This research brief explores the state of racial segregation in American neighborhoods, and the connection between segregation and gaps in neighborhood conditions. Based on a working paper that analyzed U.S. segregation patterns between the years 1980 and 2010, the research finds that minority groups and whites continue to live in separate and highly unequal neighborhoods. Black and Hispanic households tend to live in neighborhoods with higher poverty rates, fewer college-educated neighbors, lower-performing schools, and higher violent crime rates. Moreover, these differences in neighborhood conditions are amplified in more segregated metropolitan areas. View the working paper, press release, and other resources here.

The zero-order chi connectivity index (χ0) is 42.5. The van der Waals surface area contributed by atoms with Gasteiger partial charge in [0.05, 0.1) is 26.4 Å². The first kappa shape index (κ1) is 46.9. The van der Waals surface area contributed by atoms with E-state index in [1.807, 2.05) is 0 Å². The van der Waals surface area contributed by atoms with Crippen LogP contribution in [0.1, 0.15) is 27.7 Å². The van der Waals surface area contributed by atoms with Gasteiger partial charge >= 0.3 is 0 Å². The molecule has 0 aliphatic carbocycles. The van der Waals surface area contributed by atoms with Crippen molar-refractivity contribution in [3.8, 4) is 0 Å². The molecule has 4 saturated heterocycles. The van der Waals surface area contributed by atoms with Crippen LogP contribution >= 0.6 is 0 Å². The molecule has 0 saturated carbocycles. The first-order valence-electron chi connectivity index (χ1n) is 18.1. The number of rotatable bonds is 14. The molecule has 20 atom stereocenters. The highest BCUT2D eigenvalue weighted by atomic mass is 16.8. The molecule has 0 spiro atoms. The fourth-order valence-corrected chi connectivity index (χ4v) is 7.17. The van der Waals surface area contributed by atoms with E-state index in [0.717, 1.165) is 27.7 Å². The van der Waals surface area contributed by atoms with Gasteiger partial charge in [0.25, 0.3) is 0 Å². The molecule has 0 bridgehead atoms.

Recent research has argued that racial segregation is no longer a concern in the 21st century. In response, this paper revisits these concerns about racial segregation and neighborhoods to assess their relevance today. This working paper finds that while segregation levels between blacks and whites have certainly declined, they remain quite high; Hispanic and Asian segregation have, meanwhile, remained unchanged. Further, this paper shows that the neighborhood environments of minorities continue to be highly unequal to those enjoyed by whites. Blacks and Hispanics continue to live among more disadvantaged neighbors, to have access to lower performing schools, and to be exposed to more violent crime. Further, these differences are amplified in more segregated metropolitan areas. See the Research Brief: Race and Neighborhoods in the 21st Century.